Book Reviews

By Carolyn Piper


Catching Up

"If I could tell you only one thing about my life it would be this: when I was seven years old the mailman ran over my head." *

There now. Do I have your attention?

If not, according to Sara Nelson author of So Many Books, So Little Time; A Year of Passionate Reading, I certainly should.  In this book Ms. Nelson tells the tale of her resolution to read a book a week for a year, AND keep a diary about her project. Her book is a funny, informative, and insightful wherein compulsive readers will meet a soul mate, in the person of the author, as well as themselves and their reasons for reading. As a bonus, they are also provided with book titles galore, not to mention some very sound advice on books, authors, reading and life.

Mailmen who run over the heads of seven-year-olds can be found in her entry for November 25th.   It comes from the opening of a novel, which all in all Sara was less than enthusiastic about, but whose first lines, none the less, have landed a place on her all time best list for beginnings that keep you reading.

My brain cells came to full attention when I read this chapter, because I too have such a list—first lines that simply compel me to read one. In fact, one of the items on my list is the same as one on hers. It comes from a novel that is one of my favorites, The Lovely Bones, by Alice Seybold, and reads: "My name is Salmon like the Fish; first name Susie. I was fourteen when I was murdered." This novel, by the way, is for me, a twofer, as it also contains my all-time favorite ending line: "I wish you a long and happy life."

But, leaving this particular topic aside, (which granted, is hard—do any of you recall the opening line of Moby Dick: "Call me Ishmael?" and do any of you think you could have plowed on ahead, back in high school, quite so willingly without it?) for what Ms Nelson is up to really in her highly readable book, is an attempt to answer the question: "Why do we read?"  Or to paraphrase, what makes a person such a passionate reader that they, like myself, are so insanely addicted, that they read, even between traffic lights, and are almost never seen without a book at hand, "just in case?" Just what that just in case situation might be I have never really defined, but I take no chances of it happening and carry a book everywhere anyway.

Following Sara during her year of intense reading provides some very interesting answers to those questions, including the likening of compulsive reading to a disease, though that may be going a tad too far, enjoyable an activity as it is. But then, so too I suppose, also enjoyable as it may be, is eating without restraint. Nothing is free in life—though reading, library card in hand, comes close.

It is refreshing to me these days to read about reading, because I am coming off a year where I learned anew to appreciate reading time as it was so hard to come by. During this time I missed my old schedule that allowed me to fit my usual book quota in without difficulty. Instead I have had more than a year devoted to hearing loss, as I served as planning chair to the ALDAcon that was held in Burlington, Vermont. It was a fascinating experience, and I loved every minute. But I was as busy as I have ever been in my life. Even so, I admit, in as much as I was still breathing, for the loss of that aptitude is all that will stop my reading habit--I DID manage to enjoy more than a few books, and want to list for you briefly a few titles that you might find of interest yourselves, or use as a gift idea.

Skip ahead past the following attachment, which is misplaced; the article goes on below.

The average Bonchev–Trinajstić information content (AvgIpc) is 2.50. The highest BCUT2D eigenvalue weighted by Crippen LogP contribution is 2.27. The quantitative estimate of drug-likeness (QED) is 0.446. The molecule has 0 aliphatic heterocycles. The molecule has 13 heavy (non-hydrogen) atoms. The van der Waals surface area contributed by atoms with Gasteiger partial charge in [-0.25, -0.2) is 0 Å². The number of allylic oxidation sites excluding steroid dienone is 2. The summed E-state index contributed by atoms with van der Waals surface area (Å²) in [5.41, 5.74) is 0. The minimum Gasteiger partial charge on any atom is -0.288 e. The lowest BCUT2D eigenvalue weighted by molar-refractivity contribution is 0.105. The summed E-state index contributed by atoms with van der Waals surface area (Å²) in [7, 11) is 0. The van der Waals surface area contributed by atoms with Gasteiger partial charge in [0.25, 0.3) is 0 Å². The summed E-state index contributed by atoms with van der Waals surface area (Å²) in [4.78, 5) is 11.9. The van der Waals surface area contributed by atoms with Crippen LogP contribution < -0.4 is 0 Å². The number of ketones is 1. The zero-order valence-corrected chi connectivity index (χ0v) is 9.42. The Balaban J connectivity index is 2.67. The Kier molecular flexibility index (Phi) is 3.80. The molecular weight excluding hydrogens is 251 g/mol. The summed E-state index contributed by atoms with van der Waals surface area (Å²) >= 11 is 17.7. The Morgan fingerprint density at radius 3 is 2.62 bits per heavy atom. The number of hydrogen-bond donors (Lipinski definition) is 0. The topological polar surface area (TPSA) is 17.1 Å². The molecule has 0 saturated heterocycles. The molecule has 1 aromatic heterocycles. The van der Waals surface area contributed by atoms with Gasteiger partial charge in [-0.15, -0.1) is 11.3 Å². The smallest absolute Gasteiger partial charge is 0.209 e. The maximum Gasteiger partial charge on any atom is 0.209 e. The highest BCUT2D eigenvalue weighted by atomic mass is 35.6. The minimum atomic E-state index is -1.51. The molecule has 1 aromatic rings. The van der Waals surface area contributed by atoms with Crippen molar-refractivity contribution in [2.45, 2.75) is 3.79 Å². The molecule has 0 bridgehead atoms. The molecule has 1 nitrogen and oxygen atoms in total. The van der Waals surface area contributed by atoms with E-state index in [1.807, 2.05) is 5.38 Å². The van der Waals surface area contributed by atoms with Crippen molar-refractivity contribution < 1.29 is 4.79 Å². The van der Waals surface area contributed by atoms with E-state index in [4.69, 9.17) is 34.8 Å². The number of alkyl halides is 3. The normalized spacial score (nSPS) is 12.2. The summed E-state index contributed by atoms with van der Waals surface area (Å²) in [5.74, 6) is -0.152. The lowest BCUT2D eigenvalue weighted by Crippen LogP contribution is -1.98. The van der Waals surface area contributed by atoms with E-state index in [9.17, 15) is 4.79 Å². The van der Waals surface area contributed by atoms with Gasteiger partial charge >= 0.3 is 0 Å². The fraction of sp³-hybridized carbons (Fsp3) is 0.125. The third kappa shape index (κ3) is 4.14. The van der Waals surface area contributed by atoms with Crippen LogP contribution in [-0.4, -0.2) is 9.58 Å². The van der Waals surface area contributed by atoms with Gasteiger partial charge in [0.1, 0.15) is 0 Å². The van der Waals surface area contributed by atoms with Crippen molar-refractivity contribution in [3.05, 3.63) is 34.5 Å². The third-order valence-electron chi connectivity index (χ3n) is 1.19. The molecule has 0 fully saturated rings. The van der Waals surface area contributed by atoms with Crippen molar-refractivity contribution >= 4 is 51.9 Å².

I am, as some of you may remember, one who enjoys non-fiction a bit more than fiction—which Ms Nelson does NOT, though her own book is decidedly of that persuasion, and a darn good argument for the genre. In any case, starting with the shorter list for fiction, here, with some comments, is what I have been reading during the year or so.


The Life of Pi by Yann Martel.  To be honest I have thus far only read the introduction—with which I fell totally and completely in love. It is, I can feel, going to be a great read.

The Time Traveler's Wife by Audrey Niffenegger. This was a book that I could not put down. Its premise is so different, and its execution so deft that one is drawn immediately into the story. The title character is a man destined to hop through time due to a genetic defect. Good writers, not necessarily great ones, but good solid entertaining ones, ask the question, "What if...?" and then proceed to answer it. The result is a protagonist who appears, and disappears, in the life of his wife to be at all stages of both their lives. How the author kept the plot line in coherent order I know not—I am just glad that she did. This is not great literature—but it is a really really fun, and an honest-to-goodness, page-turner novel.

The Rule of Four by Ian Caldwell and Dustin Thomason.  Another fun book, somewhat akin to The De Vinci Code, but for me far more interesting. It veers into everyday college life to its detriment, but is rescued by a very intriguing historical puzzle. All in all I would call it a more grown up version of Dan Brown's bestseller.

The White by Deborah Larson.  This is the first novel by an accomplished poet, whose literary roots show in her lyrical prose. The White is a harrowing tale of the capture of a white family in early frontier times. Only one in the family, a daughter, Mary, lives long past that capture to experience a new life as an adopted member of the Seneca tribe. Based on a true story, and incorporating interviews the real Mary gave towards the end of her life, the novel is engaging, even as it fails to fully capture Mary, who said of the interviews she gave: "I did not tell them who wrote it down half of what it was." Lacking that, Larson none the less comes up with a good, solid, entertaining book, even as it is just a bit short in making us understand, and really feel on an emotional level, who Mary becomes and why.